with greater engagement.
591
AUTONOMY SUPPORT AND STRUCTURE
(i.e., not to write their name anywhere on the questionnaire), and
they were informed that their responses were confidential. On the
questionnaire, students were asked to rate their class experience
during the just-completed lesson.
Raters
Five raters who were trained with classroom observational skills
and who were blind to the study’s purpose and hypotheses rated
teachers’ provision of autonomy support, teachers’ provision of
structure, and students’ collective engagement (and a few addi-
tional items to help disguise the purpose of the rating sheet). For
56 (42%) of the classroom visits, raters worked in pairs. In doing
so, they sat nonintrusively in the back of the classroom and made
independent ratings. We included a pair of raters within 56 class-
room visits to estimate interrater reliabilities for each measure. For
77 (58%) of the classroom visits, only one rater scored the ratings.
Rating Sheet
The rating sheet featured three clusters of items to assess the
measures of teacher’s autonomy support, teacher’s structure, and
students’ behavioral engagement. Each item was scored using a
1–7 Likert scale. Items were taken and slightly modified from an
existing measure that was used and validated previously in high
school classrooms by Reeve, Jang, and colleagues (2004).
Autonomy support. As shown in Figure 1, raters scored three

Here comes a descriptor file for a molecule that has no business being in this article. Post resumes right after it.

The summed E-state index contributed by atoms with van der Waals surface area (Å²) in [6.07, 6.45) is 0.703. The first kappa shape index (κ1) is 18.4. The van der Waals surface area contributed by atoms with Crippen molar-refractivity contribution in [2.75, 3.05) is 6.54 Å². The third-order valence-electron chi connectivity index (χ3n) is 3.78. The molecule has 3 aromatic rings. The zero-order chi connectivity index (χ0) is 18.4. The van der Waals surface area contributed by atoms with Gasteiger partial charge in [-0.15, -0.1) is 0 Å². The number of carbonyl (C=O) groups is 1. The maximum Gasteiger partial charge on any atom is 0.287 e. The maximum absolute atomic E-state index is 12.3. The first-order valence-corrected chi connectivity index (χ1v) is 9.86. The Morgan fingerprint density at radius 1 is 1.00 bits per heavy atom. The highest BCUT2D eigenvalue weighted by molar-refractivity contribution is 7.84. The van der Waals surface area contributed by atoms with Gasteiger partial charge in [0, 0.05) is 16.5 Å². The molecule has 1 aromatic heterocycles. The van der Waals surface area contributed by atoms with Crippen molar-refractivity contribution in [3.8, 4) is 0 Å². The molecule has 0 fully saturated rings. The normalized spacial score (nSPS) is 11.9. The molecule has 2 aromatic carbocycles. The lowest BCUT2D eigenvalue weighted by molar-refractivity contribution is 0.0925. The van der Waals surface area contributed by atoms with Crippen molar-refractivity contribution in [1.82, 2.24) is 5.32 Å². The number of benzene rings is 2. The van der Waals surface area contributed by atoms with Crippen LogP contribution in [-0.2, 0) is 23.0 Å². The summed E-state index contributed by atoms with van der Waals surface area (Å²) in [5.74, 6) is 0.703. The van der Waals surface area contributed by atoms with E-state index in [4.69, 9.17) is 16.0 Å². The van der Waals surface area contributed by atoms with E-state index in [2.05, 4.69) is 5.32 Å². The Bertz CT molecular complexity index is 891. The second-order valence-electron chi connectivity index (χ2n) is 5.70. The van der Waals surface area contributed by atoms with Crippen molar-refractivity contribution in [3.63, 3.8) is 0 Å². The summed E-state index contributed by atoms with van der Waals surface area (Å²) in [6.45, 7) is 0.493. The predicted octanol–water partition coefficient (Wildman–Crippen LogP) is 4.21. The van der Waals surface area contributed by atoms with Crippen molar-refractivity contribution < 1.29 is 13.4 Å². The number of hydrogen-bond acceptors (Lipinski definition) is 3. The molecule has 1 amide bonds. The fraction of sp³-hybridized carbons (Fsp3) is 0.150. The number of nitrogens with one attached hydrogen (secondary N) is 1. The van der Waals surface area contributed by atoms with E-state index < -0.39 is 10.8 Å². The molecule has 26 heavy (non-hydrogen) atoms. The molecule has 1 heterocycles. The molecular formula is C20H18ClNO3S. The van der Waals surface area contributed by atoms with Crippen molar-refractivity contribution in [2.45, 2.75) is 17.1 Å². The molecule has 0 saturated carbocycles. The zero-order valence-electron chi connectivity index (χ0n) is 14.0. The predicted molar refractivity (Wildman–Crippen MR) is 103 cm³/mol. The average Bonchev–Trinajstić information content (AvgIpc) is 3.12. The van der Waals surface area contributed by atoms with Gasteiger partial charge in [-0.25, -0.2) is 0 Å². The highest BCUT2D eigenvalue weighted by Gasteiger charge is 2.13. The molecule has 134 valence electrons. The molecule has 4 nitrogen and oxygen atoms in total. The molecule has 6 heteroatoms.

autonomy-supportive instructional behaviors—nurtures inner mo-
tivational resources, relies on informational language, and ac-
knowledges and accepts students’ negative affect (range of inter-
rater rs .72–.88). The bipolar descriptors for these three
behaviors were as follows: relies on extrinsic sources of motiva-
tion versus nurtures inner motivational resources, controlling lan-
guage versus informational language, and counters and tries to
change students’ negative affect versus acknowledges and accepts
students’ negative affect. Collectively, these behaviors reflect self-
determination theory’s conceptualization of autonomy support
(Ryan & Deci, 2000), and each instructional behavior has been
validated as an act of autonomy support in prior classroom use
(Reeve, Jang, et al., 2004). As found in previous research, the three
autonomy-supportive acts of instruction were positively intercor-
related, and we therefore averaged them into a single overall
teacher-provided autonomy support score (␣⫽.81).
Structure. As shown in Figure 2, raters scored three instruc-